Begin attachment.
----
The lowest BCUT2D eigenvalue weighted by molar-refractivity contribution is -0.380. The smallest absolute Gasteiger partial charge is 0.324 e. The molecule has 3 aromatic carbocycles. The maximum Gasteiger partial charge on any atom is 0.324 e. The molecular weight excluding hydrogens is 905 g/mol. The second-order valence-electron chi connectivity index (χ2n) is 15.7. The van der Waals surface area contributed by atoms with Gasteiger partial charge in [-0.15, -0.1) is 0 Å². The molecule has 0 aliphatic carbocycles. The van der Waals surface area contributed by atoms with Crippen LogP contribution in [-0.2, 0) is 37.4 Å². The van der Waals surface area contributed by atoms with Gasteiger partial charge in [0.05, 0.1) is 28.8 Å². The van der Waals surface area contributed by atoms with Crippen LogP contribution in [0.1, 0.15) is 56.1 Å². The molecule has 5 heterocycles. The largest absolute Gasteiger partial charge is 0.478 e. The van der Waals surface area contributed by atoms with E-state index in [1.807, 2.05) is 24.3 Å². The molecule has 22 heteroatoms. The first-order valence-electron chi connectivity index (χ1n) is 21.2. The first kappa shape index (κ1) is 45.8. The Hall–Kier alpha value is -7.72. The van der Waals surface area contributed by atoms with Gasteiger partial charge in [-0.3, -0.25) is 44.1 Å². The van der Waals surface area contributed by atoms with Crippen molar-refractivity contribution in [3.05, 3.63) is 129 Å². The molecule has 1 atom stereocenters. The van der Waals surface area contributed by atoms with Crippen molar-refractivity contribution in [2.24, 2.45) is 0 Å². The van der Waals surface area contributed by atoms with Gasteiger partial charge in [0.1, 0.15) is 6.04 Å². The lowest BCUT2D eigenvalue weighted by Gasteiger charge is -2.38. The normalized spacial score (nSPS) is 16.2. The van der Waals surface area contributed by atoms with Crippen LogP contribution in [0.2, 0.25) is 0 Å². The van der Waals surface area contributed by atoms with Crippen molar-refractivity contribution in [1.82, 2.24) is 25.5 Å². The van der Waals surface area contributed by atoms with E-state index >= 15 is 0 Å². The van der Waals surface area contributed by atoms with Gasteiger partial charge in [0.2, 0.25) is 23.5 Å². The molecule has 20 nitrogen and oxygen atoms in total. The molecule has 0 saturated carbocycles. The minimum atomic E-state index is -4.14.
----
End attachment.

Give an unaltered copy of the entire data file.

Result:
The lowest BCUT2D eigenvalue weighted by molar-refractivity contribution is -0.380. The smallest absolute Gasteiger partial charge is 0.324 e. The molecule has 3 aromatic carbocycles. The maximum Gasteiger partial charge on any atom is 0.324 e. The molecular weight excluding hydrogens is 905 g/mol. The second-order valence-electron chi connectivity index (χ2n) is 15.7. The van der Waals surface area contributed by atoms with Gasteiger partial charge in [-0.15, -0.1) is 0 Å². The molecule has 0 aliphatic carbocycles. The van der Waals surface area contributed by atoms with Crippen LogP contribution in [-0.2, 0) is 37.4 Å². The van der Waals surface area contributed by atoms with Gasteiger partial charge in [0.05, 0.1) is 28.8 Å². The van der Waals surface area contributed by atoms with Crippen LogP contribution in [0.1, 0.15) is 56.1 Å². The molecule has 5 heterocycles. The largest absolute Gasteiger partial charge is 0.478 e. The van der Waals surface area contributed by atoms with E-state index in [1.807, 2.05) is 24.3 Å². The molecule has 22 heteroatoms. The first-order valence-electron chi connectivity index (χ1n) is 21.2. The first kappa shape index (κ1) is 45.8. The Hall–Kier alpha value is -7.72. The van der Waals surface area contributed by atoms with Gasteiger partial charge in [-0.3, -0.25) is 44.1 Å². The van der Waals surface area contributed by atoms with Crippen molar-refractivity contribution in [3.05, 3.63) is 129 Å². The molecule has 1 atom stereocenters. The van der Waals surface area contributed by atoms with Crippen molar-refractivity contribution in [2.24, 2.45) is 0 Å². The van der Waals surface area contributed by atoms with Gasteiger partial charge in [0.1, 0.15) is 6.04 Å². The lowest BCUT2D eigenvalue weighted by Gasteiger charge is -2.38. The normalized spacial score (nSPS) is 16.2. The van der Waals surface area contributed by atoms with Crippen LogP contribution in [0.2, 0.25) is 0 Å². The van der Waals surface area contributed by atoms with Crippen molar-refractivity contribution in [1.82, 2.24) is 25.5 Å². The van der Waals surface area contributed by atoms with E-state index >= 15 is 0 Å². The van der Waals surface area contributed by atoms with Gasteiger partial charge in [0.2, 0.25) is 23.5 Å². The molecule has 20 nitrogen and oxygen atoms in total. The molecule has 0 saturated carbocycles. The minimum atomic E-state index is -4.14.